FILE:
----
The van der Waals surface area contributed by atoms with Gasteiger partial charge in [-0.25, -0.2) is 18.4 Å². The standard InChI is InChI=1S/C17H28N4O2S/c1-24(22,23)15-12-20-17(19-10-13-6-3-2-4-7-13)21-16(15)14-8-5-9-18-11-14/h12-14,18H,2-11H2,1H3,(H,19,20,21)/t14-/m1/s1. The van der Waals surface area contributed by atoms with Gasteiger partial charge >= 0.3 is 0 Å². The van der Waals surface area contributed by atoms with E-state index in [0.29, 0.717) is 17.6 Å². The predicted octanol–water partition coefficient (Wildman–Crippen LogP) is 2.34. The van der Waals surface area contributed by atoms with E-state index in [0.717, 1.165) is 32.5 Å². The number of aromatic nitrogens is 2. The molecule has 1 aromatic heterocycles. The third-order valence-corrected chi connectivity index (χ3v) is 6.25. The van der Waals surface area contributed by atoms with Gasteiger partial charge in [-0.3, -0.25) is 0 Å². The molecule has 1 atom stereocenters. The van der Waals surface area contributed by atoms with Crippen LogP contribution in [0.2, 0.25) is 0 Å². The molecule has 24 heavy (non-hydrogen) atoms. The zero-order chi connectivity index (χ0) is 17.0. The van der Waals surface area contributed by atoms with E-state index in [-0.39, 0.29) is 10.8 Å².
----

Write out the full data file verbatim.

The van der Waals surface area contributed by atoms with Gasteiger partial charge in [-0.25, -0.2) is 18.4 Å². The standard InChI is InChI=1S/C17H28N4O2S/c1-24(22,23)15-12-20-17(19-10-13-6-3-2-4-7-13)21-16(15)14-8-5-9-18-11-14/h12-14,18H,2-11H2,1H3,(H,19,20,21)/t14-/m1/s1. The van der Waals surface area contributed by atoms with Gasteiger partial charge >= 0.3 is 0 Å². The van der Waals surface area contributed by atoms with E-state index in [0.29, 0.717) is 17.6 Å². The predicted octanol–water partition coefficient (Wildman–Crippen LogP) is 2.34. The van der Waals surface area contributed by atoms with E-state index in [0.717, 1.165) is 32.5 Å². The number of aromatic nitrogens is 2. The molecule has 1 aromatic heterocycles. The third-order valence-corrected chi connectivity index (χ3v) is 6.25. The van der Waals surface area contributed by atoms with Gasteiger partial charge in [-0.3, -0.25) is 0 Å². The molecule has 1 atom stereocenters. The van der Waals surface area contributed by atoms with Crippen LogP contribution in [0.2, 0.25) is 0 Å². The molecule has 24 heavy (non-hydrogen) atoms. The zero-order chi connectivity index (χ0) is 17.0. The van der Waals surface area contributed by atoms with E-state index in [-0.39, 0.29) is 10.8 Å².